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Ubuntu Tips - Boot Faster (Page 4 of 4)

Use a lightweight window manager instead of GNOME (or KDE)

Smaller footprint window managers and desktop environments drastically reduce graphical boot time, compared to the standard Ubuntu desktop environment (GNOME).

One of our favorite lightweight desktop environments is Xfce.

Xfce is a free software desktop environment which aims to be fast and lightweight, yet at the same time being attractive and easy to use. Its configuration is entirely mouse-driven and the configuration files are hidden from the desktop user. It is based on the GTK+ 2.x toolkit (like GNOME).

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Xfce is lightweight and fast, and is not bloated by little-used features and options. This helps to reduce the time to takes to get to a usable desktop. Of course, Xfce does not only offer the advantage of faster bootup time. The enviroment has support for GNOME panel applets, has a very intuitive interface, comes with a minimal set of applications (but sufficient for most purposes - the file manager is particulary good), looks attractive, and importantly is frugal on RAM.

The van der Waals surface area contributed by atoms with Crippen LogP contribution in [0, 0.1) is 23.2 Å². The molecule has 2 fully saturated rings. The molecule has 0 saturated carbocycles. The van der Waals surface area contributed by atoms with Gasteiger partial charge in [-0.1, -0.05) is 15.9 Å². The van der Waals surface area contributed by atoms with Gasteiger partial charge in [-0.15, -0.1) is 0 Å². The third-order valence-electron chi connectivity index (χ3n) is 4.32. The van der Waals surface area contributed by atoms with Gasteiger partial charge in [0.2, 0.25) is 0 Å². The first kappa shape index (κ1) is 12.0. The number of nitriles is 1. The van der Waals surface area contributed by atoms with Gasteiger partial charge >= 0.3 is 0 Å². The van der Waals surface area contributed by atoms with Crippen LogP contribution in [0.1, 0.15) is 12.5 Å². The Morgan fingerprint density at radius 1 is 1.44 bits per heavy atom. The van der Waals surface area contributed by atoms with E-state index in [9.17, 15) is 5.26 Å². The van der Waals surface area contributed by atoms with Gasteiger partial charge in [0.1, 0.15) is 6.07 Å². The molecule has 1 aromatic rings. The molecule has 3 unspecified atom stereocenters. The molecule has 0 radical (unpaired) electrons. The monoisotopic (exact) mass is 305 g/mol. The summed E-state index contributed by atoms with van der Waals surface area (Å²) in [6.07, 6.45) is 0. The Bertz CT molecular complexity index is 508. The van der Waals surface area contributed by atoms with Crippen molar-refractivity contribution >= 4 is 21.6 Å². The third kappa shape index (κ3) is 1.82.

So, with Xfce you end up with a system that is not only quicker to boot, but also quicker to perform your daily tasks. A win win scenario.

Recompile kernel

The final tip is certainly not for the faint of heart. If you have a long weekend available and really want to get to the heart of your Ubuntu box, why not build a kernel which is tailored specifically to meet your requirements?

By only enabling the modules and drivers you need, the boot time of your system will be reduced. The added benefit is that this will also optimise the kernel to the user's actual requirements. However, we recognise that for many Linux users this tip will be one step too far. Nevertheless, compiling the kernel is a good learning experience if you want to get under the bonnet of Linux.

To learn how to recompile the kernel, we would suggest that you review the information at Ubuntu's website,

There is an excellent project called KernelCheck which is designed to automatically build any 2.6 kernel from the upstream source. KernelCheck can help users fix hardware problems and improve boot time by customising the kernel configuration. KernelCheck is a graphical user interface program designed to make the kernel-compiling process as easy. Unfortunately at the time of writing has removed the files used by KernelCheck to retrieve the latest kernel information. The upshot of this is that KernelCheck cannot currently be used, although its developer is currently investigating.

Kernelcheck is definitely worth keeping an eye on. Its website is

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Last Updated Wednesday, September 30 2009 @ 01:43 PM EDT

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